In some research studies, fish oil has also shown some benefit in combating more severe cognitive disorders, such as dementia and Alzheimer’s disease (AD). Animal studies support the use of high doses of DHA against these diseases although human evidence has not shown any benefit in those with AD. Supplementation did, however, attenuate the rate of cognitive decline in older adults not suffering from AD.
EPA and DHA have been shown to provide a wide variety of clinical benefits. Choosing a fish oil supplement richer in one of the two primary omega-3 types may help tailor, however little, its medicinal properties to your needs. For example, Mayo Clinic Professor of Medicine Dr. Stephen Kopecky recommends a 3:2 ratio of either EPA to DHA or vice-versa. According to the research reviewed here, DHA outperforms EPA in reducing total triglyceride counts and increasing HDL (good) cholesterol. Alternatively, EPA has a more beneficial effect on lowering overall LDL (bad) cholesterol.
In the cognitive domain, DHA appears to offer greater mental benefits. DHA has been suggested to be more effective in improving overall cognition and preventing cognitive decline in healthy older adults. While both forms of omega-3 have beneficial effects on the stress response, DHA seems to quell the neurological response (aggression) while EPA modulates stress-affected immune activity. EPA also seems to have greater anti-depressive effects.
- Header Image: YumaNuma (Flickr)
- Benefits of fish oil supplementation in hyperlipidemia: a systematic review and meta-analysis - International Journal of Cardiology
- n-3 fatty acids and serum lipoproteins: human studies - American Journal of Clinical Nutrition
- Effects of eicosapentaenoic acid versus docosahexaenoic acid on serum lipids: a systematic review and meta-analysis - Current Atherosclerosis Reports
- Serum Phospholipid Docosehexaenoic Acid is Associated with Cognitive Functioning during Middle Adulthood - The Journal of Nutrition
- Chronic administration of docosahexaenoic acid improves reference memory-related learning ability in young rats - Neuroscience
- Improved Working Memory but No Effect on Striatal Vesicular Monamine Transporter Type 2 after Omega-3 Polyunsaturated Fatty Acid Supplementation - PLOS One
- DHA Supplementation Improved Both Memory and Reaction Time in Healthy Young Adults: a Randomized Controlled Trial - The American Journal of Clinical Nutrition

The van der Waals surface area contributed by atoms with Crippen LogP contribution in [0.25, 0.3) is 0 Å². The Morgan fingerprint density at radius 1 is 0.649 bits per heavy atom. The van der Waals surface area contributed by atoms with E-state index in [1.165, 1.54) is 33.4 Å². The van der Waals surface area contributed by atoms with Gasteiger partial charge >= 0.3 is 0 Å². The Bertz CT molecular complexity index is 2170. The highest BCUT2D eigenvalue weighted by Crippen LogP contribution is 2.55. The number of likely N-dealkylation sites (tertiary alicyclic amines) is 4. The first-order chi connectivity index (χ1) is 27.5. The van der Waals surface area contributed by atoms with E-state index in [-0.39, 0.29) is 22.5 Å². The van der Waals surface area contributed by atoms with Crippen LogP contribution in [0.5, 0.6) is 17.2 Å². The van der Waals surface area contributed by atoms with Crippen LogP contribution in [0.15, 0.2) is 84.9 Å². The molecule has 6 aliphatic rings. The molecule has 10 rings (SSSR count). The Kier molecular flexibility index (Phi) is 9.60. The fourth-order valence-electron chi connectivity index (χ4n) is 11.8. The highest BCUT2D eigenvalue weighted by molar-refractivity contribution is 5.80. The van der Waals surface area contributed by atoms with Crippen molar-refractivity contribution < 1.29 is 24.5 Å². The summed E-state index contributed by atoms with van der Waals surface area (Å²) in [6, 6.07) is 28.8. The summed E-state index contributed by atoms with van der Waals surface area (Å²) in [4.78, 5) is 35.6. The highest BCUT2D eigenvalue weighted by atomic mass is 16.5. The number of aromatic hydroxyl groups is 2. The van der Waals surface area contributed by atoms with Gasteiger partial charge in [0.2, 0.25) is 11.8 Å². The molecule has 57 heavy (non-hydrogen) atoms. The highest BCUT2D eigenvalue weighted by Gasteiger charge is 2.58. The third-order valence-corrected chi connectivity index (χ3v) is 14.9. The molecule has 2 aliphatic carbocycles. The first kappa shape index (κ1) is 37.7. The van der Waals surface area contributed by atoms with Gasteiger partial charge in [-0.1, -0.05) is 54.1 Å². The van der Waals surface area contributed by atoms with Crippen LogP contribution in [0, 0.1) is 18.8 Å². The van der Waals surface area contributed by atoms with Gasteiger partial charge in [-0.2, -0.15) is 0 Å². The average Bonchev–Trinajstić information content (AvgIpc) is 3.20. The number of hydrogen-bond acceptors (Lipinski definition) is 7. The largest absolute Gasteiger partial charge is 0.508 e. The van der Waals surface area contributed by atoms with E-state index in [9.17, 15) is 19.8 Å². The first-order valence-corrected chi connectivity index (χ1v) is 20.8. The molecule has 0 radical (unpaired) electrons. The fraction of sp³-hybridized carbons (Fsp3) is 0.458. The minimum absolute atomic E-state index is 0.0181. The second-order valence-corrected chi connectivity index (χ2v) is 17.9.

- The Effect of Docosahexaenoic Acid on Aggression in Young Adults. A Placebo-Controlled Double-Blind Study - The Journal of Clinical Investigation
- Anti-Stress Effects of DHA - Biofactors
- The Effect of Docosahexaenoic Acid on Aggression in Elderly Thai Subjects – A Placebo-Controlled Double-Blind Study - Nutritional Neuroscience
- Effects of Dietary n-3 or n-6 Fatty Acids on Interleukin-1 beta-Induced Anxiety, Stress, and Inflammatory Responses in Rats - Journal of Lipid Research
- Possible Regulatory Mechanism of DHA-Induced Anti-Stress Reaction in Rats. Brain Research - Brain Research
- Administration of Docosahexaenoic Acid Influences Behavior and Plasma Catecholamine Levels at Times of Psychological Stress - Lipids
- The Effect of Docosahexaenoic Acid on Plasma Catecholamine Concentrations and Glucose Tolerance During Long-Lasting Psychological Stress: a Double-Blind Placebo-Controlled Study - J Nutr Sci Vitamino (Tokyo)
- EPA but not DHA Appears to be Responsible for the Efficacy of Omega-3 Long Chain Polyunsaturated Fatty Acid Supplementation in Depression: Evidence from a Meta-Analysis of Randomized Controlled Trials - Journal of the American College of Nutrition
- Docosahexaenoic Acid Supplementation and Cognitive Decline in Alzheimer Disease: a Randomized Trial - The Journal of the American Medical Association
- Docosahexaenoic Acid Provides Protection from Impairment of Learning Ability in Alzheimer’s Disease Model Rats - Journal of Neurochemistry
- Beneficial Effects of Docosahexaenoic Acid on Cognition in Age-Related Cognitive Decline - The Journal of the Alzheimer's Association
- Blood Cholesterol - Mayo Clinic
- Triglycerides and Lipoproteins - Animal Health Diagnostic Center, Cornell University
- LDL and HDL - Discovery Health
- Fish Oil - Examine.com